ISM non-manufacturing data dips down in September but still in good shape
October 03, 2013
Following two strong months of non-manufacturing activity in July and August, September dipped down a bit but remained in a good place, according to the Institute for Supply Management’s (ISM) Non-Manufacturing Report on Business.
The ISM’s index to measure growth—the NMI—fell 4.2 percent from August’s 58.6, which stands as its highest recorded level ever since its January 2008 introduction. A reading above 50 represents growth. ISM said that economic activity in the non-manufacturing sector grew in September for the 45th consecutive month.
Each of the other key metrics in the report also decreased in September, with Business Activity/Production down 7.1 percent to 55.1, and New Orders off by only 0.9 percent to 59.6. Employment fell 4.3 percent to 52.7.
“With such a strong performance in August, there were not a lot of places this data could go in terms of how much higher it could go and how sustainable it was,” said Tony Nieves, chair of the ISM’s Non-Manufacturing Business Survey Committee, in an interview. “We need to see how it trends out but looking at these numbers, they came off but New Orders was still strong and forward-leading, too. It is more of a matter of where we are going to be in the next three-to-four months. Things could finish up pretty strong in the fourth quarter compared to previous years, based on how things are heading into it. But it is contingent on what happens in Washington with the government shutdown.”
The current quagmire in Washington was a significant point of concern in the respondents’ comments section of the report even though this report was completed prior to the shutdown.
A public administration respondent said that the federal government’s spending is increasing greatly as agencies execute their final budgets and utilize fiscal year 2013 appropriated funds prior to their expiration on September 30, which has caused a major increase in procurement activity for goods and services. And a retail trade respondent explained that business has leveled off and there was not much occurring in the way of growth.
Addressing Business Activity and Production and its 7.1 percent decline, Nieves stressed that it is only one month worth of data and it needs to be viewed over a longer period. ISM respondents said that the turmoil and uncertainty of the current state of politics and U.S. involvement overseas continues to drag on the economy, and others pointed to things like seasonal economic growth and an improved economic environment.
“With these numbers for September, they would really look good for any other month, except following August which was a really good month,” Nieves said.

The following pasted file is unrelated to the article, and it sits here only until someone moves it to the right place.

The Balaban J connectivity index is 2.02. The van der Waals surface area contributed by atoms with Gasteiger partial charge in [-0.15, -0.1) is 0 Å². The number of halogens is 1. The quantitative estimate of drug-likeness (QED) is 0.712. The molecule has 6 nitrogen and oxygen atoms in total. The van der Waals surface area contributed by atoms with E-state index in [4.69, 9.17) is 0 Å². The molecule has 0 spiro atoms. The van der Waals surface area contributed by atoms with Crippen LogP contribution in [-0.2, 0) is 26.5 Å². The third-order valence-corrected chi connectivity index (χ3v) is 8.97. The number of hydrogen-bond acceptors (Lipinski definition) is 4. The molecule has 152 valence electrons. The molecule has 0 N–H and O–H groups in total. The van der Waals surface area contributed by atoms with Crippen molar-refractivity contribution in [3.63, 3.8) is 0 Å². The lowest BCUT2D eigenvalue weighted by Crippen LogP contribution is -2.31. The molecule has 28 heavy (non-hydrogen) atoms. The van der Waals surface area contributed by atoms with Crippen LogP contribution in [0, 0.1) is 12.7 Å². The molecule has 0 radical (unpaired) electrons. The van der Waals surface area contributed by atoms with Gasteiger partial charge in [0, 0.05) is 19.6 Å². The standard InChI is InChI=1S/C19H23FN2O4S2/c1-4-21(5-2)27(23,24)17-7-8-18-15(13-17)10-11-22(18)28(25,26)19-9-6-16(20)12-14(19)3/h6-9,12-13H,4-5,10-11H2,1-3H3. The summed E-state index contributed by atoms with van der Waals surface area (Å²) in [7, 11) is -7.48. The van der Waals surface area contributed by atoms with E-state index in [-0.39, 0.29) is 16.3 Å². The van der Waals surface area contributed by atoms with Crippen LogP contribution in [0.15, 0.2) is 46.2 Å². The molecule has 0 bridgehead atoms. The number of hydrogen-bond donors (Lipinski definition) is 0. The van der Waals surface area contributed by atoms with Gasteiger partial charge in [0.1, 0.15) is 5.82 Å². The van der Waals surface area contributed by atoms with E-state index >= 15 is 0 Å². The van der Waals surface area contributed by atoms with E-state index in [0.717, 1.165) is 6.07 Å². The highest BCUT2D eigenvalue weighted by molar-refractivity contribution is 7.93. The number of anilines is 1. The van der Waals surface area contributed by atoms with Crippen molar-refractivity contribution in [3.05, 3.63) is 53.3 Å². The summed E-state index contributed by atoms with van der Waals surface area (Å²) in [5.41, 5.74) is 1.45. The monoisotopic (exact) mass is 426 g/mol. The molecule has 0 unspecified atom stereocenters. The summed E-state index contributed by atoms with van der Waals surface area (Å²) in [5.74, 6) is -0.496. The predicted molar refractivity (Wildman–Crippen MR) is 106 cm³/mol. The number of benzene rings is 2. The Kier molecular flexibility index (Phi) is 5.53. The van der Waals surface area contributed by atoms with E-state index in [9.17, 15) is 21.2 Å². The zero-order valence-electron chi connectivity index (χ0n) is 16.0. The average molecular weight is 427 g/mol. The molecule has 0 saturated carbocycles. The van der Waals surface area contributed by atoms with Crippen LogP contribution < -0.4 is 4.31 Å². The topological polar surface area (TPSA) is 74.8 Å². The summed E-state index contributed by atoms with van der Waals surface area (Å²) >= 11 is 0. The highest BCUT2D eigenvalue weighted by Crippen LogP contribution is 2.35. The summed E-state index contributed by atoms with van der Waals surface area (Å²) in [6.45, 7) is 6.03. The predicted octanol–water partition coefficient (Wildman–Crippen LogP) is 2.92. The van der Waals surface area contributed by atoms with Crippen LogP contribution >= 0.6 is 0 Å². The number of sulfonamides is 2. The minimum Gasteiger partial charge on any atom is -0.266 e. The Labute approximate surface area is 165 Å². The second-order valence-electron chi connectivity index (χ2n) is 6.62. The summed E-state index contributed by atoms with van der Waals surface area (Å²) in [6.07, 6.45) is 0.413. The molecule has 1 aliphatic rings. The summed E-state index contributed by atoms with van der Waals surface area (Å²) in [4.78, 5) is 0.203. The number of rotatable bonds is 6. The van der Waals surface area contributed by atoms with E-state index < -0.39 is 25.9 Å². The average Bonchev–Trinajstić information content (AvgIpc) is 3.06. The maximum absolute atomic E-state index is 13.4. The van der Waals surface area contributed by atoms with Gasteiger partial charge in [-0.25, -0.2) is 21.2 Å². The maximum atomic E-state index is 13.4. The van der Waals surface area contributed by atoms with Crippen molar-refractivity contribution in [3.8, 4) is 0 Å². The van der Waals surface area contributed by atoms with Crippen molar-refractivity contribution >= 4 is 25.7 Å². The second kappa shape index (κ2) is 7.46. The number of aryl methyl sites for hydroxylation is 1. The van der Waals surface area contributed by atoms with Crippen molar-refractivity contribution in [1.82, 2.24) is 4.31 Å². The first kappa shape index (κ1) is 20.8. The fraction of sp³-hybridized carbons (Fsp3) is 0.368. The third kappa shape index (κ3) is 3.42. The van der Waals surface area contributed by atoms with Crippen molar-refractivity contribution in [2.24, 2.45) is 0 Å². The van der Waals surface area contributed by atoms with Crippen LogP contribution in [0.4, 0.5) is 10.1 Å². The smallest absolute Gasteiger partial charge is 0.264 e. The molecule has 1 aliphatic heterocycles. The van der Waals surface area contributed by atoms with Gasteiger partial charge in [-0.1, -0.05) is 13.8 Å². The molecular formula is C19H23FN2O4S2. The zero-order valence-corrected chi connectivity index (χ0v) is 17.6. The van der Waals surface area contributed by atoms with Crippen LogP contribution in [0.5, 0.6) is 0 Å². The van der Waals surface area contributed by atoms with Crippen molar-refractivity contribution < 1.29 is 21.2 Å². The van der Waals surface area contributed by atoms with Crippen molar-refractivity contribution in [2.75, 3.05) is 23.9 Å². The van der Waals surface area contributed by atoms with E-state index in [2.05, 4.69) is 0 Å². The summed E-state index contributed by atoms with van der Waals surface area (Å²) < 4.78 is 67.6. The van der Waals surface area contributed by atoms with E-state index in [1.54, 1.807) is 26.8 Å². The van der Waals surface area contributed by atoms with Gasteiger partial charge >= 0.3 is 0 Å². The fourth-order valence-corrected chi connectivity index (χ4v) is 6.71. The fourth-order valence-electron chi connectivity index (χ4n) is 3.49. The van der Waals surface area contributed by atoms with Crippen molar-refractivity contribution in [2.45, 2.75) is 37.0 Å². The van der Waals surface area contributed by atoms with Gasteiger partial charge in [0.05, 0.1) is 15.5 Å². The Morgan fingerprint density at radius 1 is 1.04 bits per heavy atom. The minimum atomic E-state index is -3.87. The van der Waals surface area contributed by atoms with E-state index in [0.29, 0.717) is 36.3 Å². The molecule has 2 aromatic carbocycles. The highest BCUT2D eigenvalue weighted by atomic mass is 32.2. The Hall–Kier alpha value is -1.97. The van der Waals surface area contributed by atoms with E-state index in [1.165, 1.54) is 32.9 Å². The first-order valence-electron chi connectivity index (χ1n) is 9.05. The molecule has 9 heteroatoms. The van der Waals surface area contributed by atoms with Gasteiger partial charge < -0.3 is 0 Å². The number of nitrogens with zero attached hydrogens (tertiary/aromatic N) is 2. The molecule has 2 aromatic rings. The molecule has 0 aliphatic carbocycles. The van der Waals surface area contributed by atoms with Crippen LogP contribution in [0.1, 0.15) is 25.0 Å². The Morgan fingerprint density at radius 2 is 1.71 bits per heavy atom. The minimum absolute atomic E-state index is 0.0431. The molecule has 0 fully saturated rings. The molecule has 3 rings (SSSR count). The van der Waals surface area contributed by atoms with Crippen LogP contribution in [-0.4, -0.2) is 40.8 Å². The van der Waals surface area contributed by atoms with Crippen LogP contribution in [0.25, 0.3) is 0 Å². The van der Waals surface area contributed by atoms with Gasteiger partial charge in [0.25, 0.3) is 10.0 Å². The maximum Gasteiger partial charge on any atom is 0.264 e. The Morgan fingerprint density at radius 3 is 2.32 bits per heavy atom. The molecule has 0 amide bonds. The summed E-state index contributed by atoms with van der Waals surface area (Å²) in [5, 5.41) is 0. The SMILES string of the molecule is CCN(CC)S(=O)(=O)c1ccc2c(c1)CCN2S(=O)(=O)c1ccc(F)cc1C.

On the New Orders side, Nieves noted that non-manufacturing should finish 2013 strong, barring what happens on the political front. And given what has been happening on the manufacturing side in terms of solid New Orders growth also serves as a positive indicator for non-manufacturing, according to Nieves.
September Supplier Deliveries were down 4.5 percent to 50.0, and Inventories dropped 1.5 percent to 54.5. Prices rose 3.8 percent to 57.2.
“For Supplier Deliveries, the rate is basically unchanged in terms of rate of deliveries,” said Nieves. “We also see a little bit in the reduction of inventory month over month so there is some inventory burn-off as inventory was geared up for the prior month’s level. There is still inventory growth; it is just at a slower rate that is attributed to slowing business activity.”
As for Prices, Nieves explained that fuel has seen fluctuations in price as usual, explaining that anything in the petroleum arena is a timing issue as there is a large amount of forward-buying occurring. And when purchases are made at a higher rate it is reflected in the Prices index, due to the reliance on overland trucking for the non-manufacturing sector, with fuel costs and freight costs all factored into the total cost of ownership in the non-manufacturing sector.
If there is solid momentum heading into October in the non-manufacturing sector, with retail activity helping to drive momentum into the Holiday Season and putting aside seasonal adjustments—and depending on what happens in the nation’s capital—Nieves said fourth quarter activity has a strong potential upside.
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